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IBM's PCs get more secure

IBM's PCs get more secure

IBM recently launched its new concept in security, Client Security Solutions (CSS), which embeds the solution right into the desktop.

The vendor's new Security Chip will be included in IBM's PC 300PL and IntelliStation packages, though the delays in Intel's 820 Camino motherboard will push back the shipment of the 300PL.

The PC chip stores a user's PIN and verification details in encrypted form on the hard disk drive. A master key embedded on the security chip decodes the information. According to IBM this offers a higher level of security than typical software solutions.

The inclusion of security as an inherent component of a PC, rather than an add on, has also driven IBM to design snap in security modules.

According to Peter Watson, manager for security and privacy services at IBM, these security snap ins are simply preconceived standard security modules, based on various e-business needs that are easily attached to a PC.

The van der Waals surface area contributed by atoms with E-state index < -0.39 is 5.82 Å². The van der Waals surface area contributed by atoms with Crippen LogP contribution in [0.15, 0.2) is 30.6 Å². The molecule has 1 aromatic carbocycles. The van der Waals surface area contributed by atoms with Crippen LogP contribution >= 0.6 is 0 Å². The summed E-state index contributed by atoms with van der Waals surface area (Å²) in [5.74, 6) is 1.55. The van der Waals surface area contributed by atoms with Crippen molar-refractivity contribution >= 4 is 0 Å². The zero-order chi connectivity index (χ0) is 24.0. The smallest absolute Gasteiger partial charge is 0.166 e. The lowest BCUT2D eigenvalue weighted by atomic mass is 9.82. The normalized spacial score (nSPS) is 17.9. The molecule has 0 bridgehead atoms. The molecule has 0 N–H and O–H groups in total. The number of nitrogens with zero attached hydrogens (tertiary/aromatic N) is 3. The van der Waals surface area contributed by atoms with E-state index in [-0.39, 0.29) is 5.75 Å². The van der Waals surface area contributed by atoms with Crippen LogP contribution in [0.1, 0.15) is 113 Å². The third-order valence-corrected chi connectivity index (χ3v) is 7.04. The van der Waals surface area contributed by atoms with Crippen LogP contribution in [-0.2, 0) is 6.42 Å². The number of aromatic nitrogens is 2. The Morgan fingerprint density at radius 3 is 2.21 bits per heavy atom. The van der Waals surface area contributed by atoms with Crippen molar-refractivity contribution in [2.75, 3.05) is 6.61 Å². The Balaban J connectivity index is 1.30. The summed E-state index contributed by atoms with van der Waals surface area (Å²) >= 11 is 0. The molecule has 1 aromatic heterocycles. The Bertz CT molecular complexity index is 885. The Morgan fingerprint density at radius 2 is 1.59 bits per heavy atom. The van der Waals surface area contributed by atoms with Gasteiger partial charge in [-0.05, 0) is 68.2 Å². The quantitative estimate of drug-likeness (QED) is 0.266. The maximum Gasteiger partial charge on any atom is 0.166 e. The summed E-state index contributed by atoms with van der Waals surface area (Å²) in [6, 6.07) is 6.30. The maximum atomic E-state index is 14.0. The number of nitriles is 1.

IBM is targeting the business-to-business e-commerce market with the new chip. According to IBM, this is the first technology of its kind available on the market.

The security chip is an addition to IBM's SecureWay smart card, launched last month, which is used in IBM's think pads and desktops.

The assurance PC security lends an organisation is not the chip's only benefit according to Stewart Van Graan, enterprise segment manager for commercial desktop marketing. He claims enterprises will be able to cut administration costs due to the management solutions included in the security package.

Yet CSS is not simply a PC security product. According to Watson, there are three separate elements that need to be addressed to establish a truly secure environment: validating the identity of a person, organising what part of a business a person can get into and security that fits around a business' actual transactions.

This differs from the perception the market had of security only a year ago, says Watson. `It used to be that you either were or weren't secure. Now it's recognised that there are multiple environments and technology has changed so that people can now build up security systems rather than having to install them all at once.'


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